Problems with the conceptual foundations of quantum mechanics date back to attempts by Max Born, Niels Bohr, Werner Heisenberg, as well as many others in the 1920s to continue to employ the classical concept of a particle in the context of the quantum world. The experimental observations at the time and the assumption that the classical concept of a particle was to be preserved have led to an enormous literature on the foundations of quantum mechanics and a great deal of confusion then and now among non-physicists and students in any field that involves quantum theory. It is the historical approach to the teaching of quantum mechanics that is at the root of the problem.
Spacetime is the arena within which quantum mechanical phenomena take place. For this reason, several Appendices are devoted to the nature of spacetime as well as to topics that can help us understand it such as vacuum fluctuations, the Unruh effect and Hawking radiation.
Because of the success of quantum mechanical calculations, those who wish to understand the foundations of the theory are often given the apocryphal advice, “just ignore the issue and calculate”. It is hoped that this book will help dispel some of the dismay, frustration, and confusion among those who refuse to take to heart this admonition.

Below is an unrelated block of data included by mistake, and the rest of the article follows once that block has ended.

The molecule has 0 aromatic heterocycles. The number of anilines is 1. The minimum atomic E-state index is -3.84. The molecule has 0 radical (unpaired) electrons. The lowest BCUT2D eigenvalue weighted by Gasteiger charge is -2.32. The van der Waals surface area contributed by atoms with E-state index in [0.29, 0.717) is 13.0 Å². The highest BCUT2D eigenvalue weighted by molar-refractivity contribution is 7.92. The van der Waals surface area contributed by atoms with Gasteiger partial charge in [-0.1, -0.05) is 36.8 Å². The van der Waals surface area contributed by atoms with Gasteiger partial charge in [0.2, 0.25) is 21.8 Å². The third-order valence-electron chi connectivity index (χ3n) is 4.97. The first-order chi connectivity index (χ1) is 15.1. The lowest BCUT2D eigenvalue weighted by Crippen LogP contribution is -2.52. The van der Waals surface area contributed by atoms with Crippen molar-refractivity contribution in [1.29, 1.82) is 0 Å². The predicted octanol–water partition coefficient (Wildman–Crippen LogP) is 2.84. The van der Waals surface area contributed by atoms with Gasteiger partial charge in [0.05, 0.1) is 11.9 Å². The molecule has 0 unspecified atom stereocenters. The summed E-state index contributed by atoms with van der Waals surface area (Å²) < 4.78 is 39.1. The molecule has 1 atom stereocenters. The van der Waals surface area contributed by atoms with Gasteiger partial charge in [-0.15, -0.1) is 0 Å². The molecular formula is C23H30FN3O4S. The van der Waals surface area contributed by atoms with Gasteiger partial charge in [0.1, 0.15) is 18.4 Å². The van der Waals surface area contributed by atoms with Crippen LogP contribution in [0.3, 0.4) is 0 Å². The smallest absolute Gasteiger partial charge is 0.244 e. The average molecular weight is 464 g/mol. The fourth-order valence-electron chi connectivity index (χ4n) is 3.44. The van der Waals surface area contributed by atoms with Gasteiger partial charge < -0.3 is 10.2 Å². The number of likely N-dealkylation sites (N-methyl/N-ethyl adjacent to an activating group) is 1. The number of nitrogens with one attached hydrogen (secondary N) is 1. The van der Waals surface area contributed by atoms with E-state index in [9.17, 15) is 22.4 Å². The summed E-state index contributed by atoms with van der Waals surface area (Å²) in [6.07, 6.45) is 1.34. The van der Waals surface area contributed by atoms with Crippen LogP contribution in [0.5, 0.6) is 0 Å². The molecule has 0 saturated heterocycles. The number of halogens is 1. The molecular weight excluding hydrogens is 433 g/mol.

This book addresses the incentives to develop nuclear weapons, what it takes to do so, and some of the technical aspects of nuclear and ballistic missile programs. It uses the North Korean program as an example. It also addresses the associated policy issues.
To read the front matter through Chapter 1, click on the link below.
This book is an attempt to show the majesty of the immense journey from the coming into being of the universe to the emergence and evolution of life. While it begins with the birth of the universe and the subsequent formation of the matter making up the stars and planets, it is the four and a half billion years since the formation of our sun and its planets that are the main focus of the book.
Part I covers the coming into existence of the universe; Part II the beginning of life on the early Earth; Part III the emergence of consciousness and intelligence; and Part IV, the immense journey of the universe beyond Earth. Part V addresses the problems raised by the emergence of higher-order consciousness in human beings as captured by the phrase “the human condition”.